15. “Song” by Christina Rossetti

You know the heart of your friend. Would they have been the one to say, “sing no sad songs for me”? This is the perfect poem to read at the funeral of someone who would want you to celebrate life instead of crying over the loss of it.

16. “While You Live” by an Anonymous Native American

The speaker in this poem is the deceased. In it, he says “think of me sometimes, but not too much.” 

Was your friend a plain-speaking person who would want you to go on with life after he dies? Consider adding “While You Live” to the back of the funeral program.

Non-Religious Funeral Readings About Nature or Science

Are you planning an atheist funeral? Many times the readings at the funeral of an atheist come from scientists or philosophers. 

17. “Wild Geese” by Mary Oliver

The world is greater than us. If this was your friend's philosophy about life, consider reading “Wild Geese” by Mary Oliver at their funeral.

This poem says that regardless of your despair, “the wild geese, high in the clean blue air, are heading home again.”

18. “Eulogy from a Physicist” by Aaron Freeman

This reading begins, “You want a physicist to speak at your funeral.” The speaker goes on to describe what he would want the physicist to say about scientific life, including how even after death the deceased’s energy is still present. The final line of the reading states: 

“According to the law of the conservation of energy, not a bit of you is gone; you’re just less orderly. Amen.”

19. “And Why” by an anonymous Native American author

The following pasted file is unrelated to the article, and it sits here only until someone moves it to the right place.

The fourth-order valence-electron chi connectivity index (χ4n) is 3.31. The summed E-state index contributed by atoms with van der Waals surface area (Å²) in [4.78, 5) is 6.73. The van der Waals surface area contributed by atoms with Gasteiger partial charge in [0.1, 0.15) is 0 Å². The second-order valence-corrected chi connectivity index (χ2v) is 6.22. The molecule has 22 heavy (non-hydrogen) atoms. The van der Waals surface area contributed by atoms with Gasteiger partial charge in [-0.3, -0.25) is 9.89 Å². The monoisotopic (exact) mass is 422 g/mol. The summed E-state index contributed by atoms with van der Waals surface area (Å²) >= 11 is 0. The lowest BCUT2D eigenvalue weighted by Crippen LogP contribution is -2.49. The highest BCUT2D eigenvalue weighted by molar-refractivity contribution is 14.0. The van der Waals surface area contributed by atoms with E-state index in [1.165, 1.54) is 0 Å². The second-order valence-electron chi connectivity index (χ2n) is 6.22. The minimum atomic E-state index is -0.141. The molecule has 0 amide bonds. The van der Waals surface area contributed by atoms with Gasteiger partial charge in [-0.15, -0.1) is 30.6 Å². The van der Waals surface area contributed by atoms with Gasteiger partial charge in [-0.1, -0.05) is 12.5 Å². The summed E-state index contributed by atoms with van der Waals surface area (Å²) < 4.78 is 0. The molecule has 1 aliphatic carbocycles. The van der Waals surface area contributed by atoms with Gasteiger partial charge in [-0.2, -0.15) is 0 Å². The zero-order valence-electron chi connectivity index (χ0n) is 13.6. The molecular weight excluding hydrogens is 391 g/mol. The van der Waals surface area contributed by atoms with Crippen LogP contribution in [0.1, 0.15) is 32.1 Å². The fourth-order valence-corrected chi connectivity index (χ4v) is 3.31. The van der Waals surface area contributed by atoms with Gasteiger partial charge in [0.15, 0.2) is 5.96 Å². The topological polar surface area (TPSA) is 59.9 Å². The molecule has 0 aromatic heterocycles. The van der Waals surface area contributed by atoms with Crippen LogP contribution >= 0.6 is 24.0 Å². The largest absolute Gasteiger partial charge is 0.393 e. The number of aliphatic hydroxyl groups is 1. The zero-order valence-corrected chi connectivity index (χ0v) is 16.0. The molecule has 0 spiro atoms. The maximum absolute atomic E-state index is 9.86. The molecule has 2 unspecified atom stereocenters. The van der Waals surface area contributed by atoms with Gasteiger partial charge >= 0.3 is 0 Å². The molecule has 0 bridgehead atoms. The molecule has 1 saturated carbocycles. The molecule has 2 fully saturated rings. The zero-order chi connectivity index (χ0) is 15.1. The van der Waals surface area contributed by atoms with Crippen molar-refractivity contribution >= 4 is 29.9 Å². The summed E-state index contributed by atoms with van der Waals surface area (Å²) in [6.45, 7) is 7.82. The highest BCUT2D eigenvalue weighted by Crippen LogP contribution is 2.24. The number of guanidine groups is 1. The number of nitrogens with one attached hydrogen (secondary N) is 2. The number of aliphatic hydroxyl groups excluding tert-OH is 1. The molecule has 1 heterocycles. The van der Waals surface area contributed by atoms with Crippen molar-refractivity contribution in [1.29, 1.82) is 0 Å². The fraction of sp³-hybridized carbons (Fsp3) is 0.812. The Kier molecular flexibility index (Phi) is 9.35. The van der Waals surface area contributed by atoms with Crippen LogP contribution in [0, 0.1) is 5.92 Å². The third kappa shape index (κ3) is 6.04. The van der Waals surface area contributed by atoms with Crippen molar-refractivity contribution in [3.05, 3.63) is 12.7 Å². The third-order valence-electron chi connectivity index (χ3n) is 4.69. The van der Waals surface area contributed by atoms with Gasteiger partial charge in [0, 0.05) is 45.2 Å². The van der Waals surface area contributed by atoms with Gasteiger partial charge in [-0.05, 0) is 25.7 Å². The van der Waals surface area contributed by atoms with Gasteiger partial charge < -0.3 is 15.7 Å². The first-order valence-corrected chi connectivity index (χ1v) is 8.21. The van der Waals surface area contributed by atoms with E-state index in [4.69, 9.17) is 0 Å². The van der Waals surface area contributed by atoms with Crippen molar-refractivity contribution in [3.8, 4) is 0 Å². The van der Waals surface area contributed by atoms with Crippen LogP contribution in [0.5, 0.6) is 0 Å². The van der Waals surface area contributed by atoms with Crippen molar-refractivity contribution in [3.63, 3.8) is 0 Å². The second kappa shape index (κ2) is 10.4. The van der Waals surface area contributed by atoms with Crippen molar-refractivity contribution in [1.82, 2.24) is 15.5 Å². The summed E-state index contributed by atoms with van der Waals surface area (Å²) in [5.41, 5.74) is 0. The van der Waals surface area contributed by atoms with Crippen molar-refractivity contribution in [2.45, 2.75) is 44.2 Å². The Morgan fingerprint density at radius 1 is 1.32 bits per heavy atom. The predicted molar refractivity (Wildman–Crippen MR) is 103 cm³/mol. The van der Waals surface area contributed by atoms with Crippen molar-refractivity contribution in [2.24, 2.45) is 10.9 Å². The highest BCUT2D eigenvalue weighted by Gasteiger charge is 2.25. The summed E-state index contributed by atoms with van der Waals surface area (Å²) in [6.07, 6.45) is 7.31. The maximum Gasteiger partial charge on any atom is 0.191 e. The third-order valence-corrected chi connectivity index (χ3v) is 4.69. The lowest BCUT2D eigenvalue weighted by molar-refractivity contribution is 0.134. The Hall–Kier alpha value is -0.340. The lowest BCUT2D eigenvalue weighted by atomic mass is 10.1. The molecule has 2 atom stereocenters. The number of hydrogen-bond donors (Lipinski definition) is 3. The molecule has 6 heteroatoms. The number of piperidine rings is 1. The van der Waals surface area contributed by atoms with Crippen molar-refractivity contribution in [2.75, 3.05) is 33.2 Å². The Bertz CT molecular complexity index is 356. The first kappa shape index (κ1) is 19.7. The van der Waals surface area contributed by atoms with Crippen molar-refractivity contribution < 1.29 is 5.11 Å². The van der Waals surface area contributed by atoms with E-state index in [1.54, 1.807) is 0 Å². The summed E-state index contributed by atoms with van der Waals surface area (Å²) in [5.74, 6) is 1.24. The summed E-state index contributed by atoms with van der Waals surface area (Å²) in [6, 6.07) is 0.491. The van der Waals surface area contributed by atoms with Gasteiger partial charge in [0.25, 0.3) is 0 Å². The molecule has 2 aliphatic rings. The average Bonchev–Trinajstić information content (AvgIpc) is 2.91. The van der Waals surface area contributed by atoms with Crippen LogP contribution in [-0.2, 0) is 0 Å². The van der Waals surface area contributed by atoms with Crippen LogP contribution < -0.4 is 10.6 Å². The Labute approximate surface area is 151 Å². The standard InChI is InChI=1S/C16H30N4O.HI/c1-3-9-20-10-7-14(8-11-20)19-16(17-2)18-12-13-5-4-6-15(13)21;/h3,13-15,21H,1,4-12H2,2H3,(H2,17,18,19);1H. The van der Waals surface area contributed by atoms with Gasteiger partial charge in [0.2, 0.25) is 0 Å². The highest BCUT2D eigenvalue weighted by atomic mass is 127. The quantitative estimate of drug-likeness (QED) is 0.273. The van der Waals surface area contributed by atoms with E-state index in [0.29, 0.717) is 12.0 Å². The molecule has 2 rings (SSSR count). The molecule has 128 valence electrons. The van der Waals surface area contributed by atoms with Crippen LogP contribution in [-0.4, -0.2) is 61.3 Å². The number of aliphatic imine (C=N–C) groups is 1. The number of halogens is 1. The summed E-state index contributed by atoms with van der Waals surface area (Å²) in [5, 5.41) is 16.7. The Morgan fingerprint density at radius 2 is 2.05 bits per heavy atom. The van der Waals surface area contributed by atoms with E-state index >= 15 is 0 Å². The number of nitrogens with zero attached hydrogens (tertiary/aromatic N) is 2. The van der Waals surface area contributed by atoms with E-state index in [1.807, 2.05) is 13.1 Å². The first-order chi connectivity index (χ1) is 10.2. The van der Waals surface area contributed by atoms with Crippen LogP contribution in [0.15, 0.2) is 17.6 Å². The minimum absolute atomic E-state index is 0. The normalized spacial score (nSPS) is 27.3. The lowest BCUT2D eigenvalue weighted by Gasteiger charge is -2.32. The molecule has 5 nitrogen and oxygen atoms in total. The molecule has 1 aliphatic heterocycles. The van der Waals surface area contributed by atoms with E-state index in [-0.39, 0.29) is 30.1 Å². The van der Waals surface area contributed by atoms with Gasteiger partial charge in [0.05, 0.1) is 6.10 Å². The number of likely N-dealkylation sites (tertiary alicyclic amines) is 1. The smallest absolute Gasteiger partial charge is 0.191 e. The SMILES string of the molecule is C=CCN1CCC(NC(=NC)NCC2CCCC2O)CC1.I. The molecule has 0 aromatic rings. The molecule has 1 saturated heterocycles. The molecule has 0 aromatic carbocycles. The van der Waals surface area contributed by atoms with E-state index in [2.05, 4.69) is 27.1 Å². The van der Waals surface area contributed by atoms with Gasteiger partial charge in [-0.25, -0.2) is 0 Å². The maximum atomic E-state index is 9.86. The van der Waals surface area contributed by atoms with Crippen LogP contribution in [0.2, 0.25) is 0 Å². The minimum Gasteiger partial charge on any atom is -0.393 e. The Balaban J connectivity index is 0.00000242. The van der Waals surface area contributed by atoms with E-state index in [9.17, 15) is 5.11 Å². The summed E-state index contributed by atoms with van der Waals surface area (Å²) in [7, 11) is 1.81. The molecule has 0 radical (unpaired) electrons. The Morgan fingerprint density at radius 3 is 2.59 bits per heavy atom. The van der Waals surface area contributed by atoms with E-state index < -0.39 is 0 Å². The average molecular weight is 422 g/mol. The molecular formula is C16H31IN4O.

This beautifully written “poem” is about the circle of life. In it, an unknown questioner asks, “what good are dead leaves?” The speaker answers that dead leaves “nourish the sore earth.” The nourishment from the dead leaves will provide fertile soil for new life.

This simple poem/reading describes the circle of life so that even a child would understand.

20. “Turn Again to Life” by Mary Lee Hall

We think this short poem deserves to be printed in its entirety. This is one of the poems that was read at Princess Diana’s funeral, and it is about the need to “turn again to life and smile.” 

“If I should die and leave you here a while,
be not like others sore undone, who keep
long vigils by the silent dust, and weep.
For my sake – turn again to life and smile,
nerving thy heart and trembling hand to do
something to comfort other hearts than thine.
Complete those dear unfinished tasks of mine
and I, perchance may therein comfort you.”

Choosing the Right Words

Picking the readings at a funeral can be especially tricky if the person planning doesn’t share the same beliefs as the person who died. It can also be challenging to plan the funeral for someone whose religious beliefs were unknown. 

Give a gift to your loved ones and choose the readings for your funeral in advance.  

If you're interested in non-religious funerals, read our guide on civil funeral traditions.


Sources 

  1. “Aaron Freeman. Physicist at Your Funeral.” YouTube. www.youtube.com/watch?v=NAdXtadaFB4
  2. Remember: 100 Readings for Those in Grief and Bereavement. Compiled by Robert Atwell. Hymns Ancient and Modern LTD. 2005. 
  3. “The Dead.” The Literature Network. www.online-literature.com/james_joyce/958/
  4. York, Sarah. “Remembering Well: Rituals for Celebrating Life and Mourning Death.” John Wiley & Sons. 2002.